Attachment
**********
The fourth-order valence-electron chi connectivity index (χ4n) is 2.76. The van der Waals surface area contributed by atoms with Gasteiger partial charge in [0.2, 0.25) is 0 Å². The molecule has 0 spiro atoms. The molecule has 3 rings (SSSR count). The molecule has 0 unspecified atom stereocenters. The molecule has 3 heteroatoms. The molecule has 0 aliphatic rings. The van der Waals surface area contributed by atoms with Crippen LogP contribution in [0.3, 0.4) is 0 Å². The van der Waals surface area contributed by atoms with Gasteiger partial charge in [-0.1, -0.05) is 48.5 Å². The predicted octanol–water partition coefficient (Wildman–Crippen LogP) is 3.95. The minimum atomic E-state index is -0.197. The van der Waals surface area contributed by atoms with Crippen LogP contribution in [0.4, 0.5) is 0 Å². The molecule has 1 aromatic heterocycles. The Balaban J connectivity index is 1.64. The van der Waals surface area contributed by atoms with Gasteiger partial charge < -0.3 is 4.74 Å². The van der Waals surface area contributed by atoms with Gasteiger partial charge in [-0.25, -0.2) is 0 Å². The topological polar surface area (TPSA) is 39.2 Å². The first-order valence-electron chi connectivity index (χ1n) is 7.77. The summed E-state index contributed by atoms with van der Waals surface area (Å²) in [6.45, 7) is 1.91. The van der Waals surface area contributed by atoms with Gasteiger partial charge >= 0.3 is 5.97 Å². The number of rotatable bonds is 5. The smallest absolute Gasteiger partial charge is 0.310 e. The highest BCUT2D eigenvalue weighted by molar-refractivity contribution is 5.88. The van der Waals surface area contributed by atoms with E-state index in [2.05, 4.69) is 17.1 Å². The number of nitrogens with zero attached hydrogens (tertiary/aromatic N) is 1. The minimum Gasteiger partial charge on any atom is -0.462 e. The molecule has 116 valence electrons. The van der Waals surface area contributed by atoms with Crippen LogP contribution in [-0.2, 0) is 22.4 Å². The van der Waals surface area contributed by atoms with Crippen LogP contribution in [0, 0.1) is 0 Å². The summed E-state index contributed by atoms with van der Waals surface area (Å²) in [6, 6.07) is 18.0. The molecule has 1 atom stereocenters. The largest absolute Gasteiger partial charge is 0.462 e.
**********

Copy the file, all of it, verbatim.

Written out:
The fourth-order valence-electron chi connectivity index (χ4n) is 2.76. The van der Waals surface area contributed by atoms with Gasteiger partial charge in [0.2, 0.25) is 0 Å². The molecule has 0 spiro atoms. The molecule has 3 rings (SSSR count). The molecule has 0 unspecified atom stereocenters. The molecule has 3 heteroatoms. The molecule has 0 aliphatic rings. The van der Waals surface area contributed by atoms with Crippen LogP contribution in [0.3, 0.4) is 0 Å². The van der Waals surface area contributed by atoms with Gasteiger partial charge in [-0.1, -0.05) is 48.5 Å². The predicted octanol–water partition coefficient (Wildman–Crippen LogP) is 3.95. The minimum atomic E-state index is -0.197. The van der Waals surface area contributed by atoms with Crippen LogP contribution in [0.4, 0.5) is 0 Å². The molecule has 1 aromatic heterocycles. The Balaban J connectivity index is 1.64. The van der Waals surface area contributed by atoms with Gasteiger partial charge < -0.3 is 4.74 Å². The van der Waals surface area contributed by atoms with Gasteiger partial charge in [-0.25, -0.2) is 0 Å². The topological polar surface area (TPSA) is 39.2 Å². The first-order valence-electron chi connectivity index (χ1n) is 7.77. The summed E-state index contributed by atoms with van der Waals surface area (Å²) in [6.45, 7) is 1.91. The van der Waals surface area contributed by atoms with Gasteiger partial charge >= 0.3 is 5.97 Å². The number of rotatable bonds is 5. The smallest absolute Gasteiger partial charge is 0.310 e. The highest BCUT2D eigenvalue weighted by molar-refractivity contribution is 5.88. The van der Waals surface area contributed by atoms with E-state index in [2.05, 4.69) is 17.1 Å². The number of nitrogens with zero attached hydrogens (tertiary/aromatic N) is 1. The minimum Gasteiger partial charge on any atom is -0.462 e. The molecule has 116 valence electrons. The van der Waals surface area contributed by atoms with Crippen LogP contribution in [-0.2, 0) is 22.4 Å². The van der Waals surface area contributed by atoms with Crippen LogP contribution in [0, 0.1) is 0 Å². The summed E-state index contributed by atoms with van der Waals surface area (Å²) in [6, 6.07) is 18.0. The molecule has 1 atom stereocenters. The largest absolute Gasteiger partial charge is 0.462 e.